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How To: The Two-Arm Kettlebell Swing

By Edited Aug 29, 2016 1 0

The Proper Two-Arm Swing Technique

Mastering The Most Basic Kettlebell Movement

If you are reading this article, you have probably heard about the increasingly popular kettlebell workout routines and exercises that a wide variety of people are incorporating into their fitness regimen.  Perhaps you’ve even started using kettlebells to burn fat, build muscle and increase stamina.  If so, good for you!  Kettlebell exercises are rewarding and fun, and you can do them from the comfort of your living room or back yard.

Muscular Back

The most basic kettlebell movement is the swing, which can be done with one or two arms.  The swing exercises the glutes, thighs, hips, hamstrings, shoulders, and back – all with one repeated fluid movement.

If you are brand new to kettlebells, start with two arms.  Here’s how to perform a proper two-arm kettlebell swing:

  1. With your feet slightly wider than shoulder width apart, lower yourself into a squat position (knees bent, back straight, butt out, chest open, head forward).  Place the kettlebell a few inches behind your heels to build momentum when you pick it up.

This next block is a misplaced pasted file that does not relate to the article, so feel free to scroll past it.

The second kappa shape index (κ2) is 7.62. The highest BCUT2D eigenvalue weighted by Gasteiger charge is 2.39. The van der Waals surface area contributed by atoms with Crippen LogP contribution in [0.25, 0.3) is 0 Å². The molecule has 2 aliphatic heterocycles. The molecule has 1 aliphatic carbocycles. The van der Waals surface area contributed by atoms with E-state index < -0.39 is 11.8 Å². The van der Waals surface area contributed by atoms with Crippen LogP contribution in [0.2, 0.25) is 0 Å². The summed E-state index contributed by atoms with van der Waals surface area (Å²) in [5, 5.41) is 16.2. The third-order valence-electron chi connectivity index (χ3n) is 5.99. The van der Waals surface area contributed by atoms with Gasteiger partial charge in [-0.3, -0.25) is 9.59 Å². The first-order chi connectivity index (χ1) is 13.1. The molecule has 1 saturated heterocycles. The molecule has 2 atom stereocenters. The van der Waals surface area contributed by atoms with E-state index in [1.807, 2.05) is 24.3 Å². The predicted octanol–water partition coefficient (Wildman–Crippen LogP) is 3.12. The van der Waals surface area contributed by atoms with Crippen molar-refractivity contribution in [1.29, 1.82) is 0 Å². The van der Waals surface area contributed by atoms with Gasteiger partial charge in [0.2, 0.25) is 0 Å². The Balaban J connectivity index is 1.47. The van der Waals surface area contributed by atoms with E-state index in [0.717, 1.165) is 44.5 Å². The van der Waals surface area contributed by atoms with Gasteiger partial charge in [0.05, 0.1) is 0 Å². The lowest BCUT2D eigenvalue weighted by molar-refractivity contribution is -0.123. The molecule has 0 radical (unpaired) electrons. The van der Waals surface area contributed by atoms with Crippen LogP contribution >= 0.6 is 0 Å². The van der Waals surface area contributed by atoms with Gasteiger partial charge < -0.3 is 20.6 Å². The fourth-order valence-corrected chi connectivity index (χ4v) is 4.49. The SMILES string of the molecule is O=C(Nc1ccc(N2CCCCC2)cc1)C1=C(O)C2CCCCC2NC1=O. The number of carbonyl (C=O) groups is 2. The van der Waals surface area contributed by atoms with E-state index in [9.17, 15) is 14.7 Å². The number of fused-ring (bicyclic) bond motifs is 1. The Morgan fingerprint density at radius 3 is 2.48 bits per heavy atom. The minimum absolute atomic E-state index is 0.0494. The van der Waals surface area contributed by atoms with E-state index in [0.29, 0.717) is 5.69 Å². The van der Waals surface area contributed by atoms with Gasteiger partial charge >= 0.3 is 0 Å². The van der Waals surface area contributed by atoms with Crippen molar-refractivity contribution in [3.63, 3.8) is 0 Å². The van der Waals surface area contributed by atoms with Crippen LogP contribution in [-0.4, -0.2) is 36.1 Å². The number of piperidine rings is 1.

2. Grab the kettlebell with both hands and stand up, squeezing your glutes, tightening your abs, and snapping your hips.  The power comes from your legs, not your arms.  Your arms simply hold the bell.  Keep them straight and locked.
  3. Keeping your arms loose and core locked, let the bell swing back down between your legs.  Make sure it swings behind your legs, just under your groin.  It does NOT have to be close to the ground.
  4. Repeat steps 2 and 3, increasing the bell’s arc until it is swinging out to forehead level.
  5. To finish, decrease your arc until you can gently place the kettlebell back on the ground.  Never drop the kettlebell!
  6. Do three to five sets of 20 reps, or go to failure.

Tips & Warnings:

  • Make sure you are not arching your back.  This is primarily a lower body workout, and the power should come from your legs and hips.
  • You must snap your hips BEFORE the kettlebell reaches its maximum height.  This snapping motion should provide the force that pushes the bell up and out to the end of its arc.
  • Be careful not to overdo it at the beginning.  It might not feel hard, but I can guarantee that you will feel it in your back and legs he next day!
  • Pay attention to form.  Watch videos and use light kettlebells until you’ve perfected your technique.


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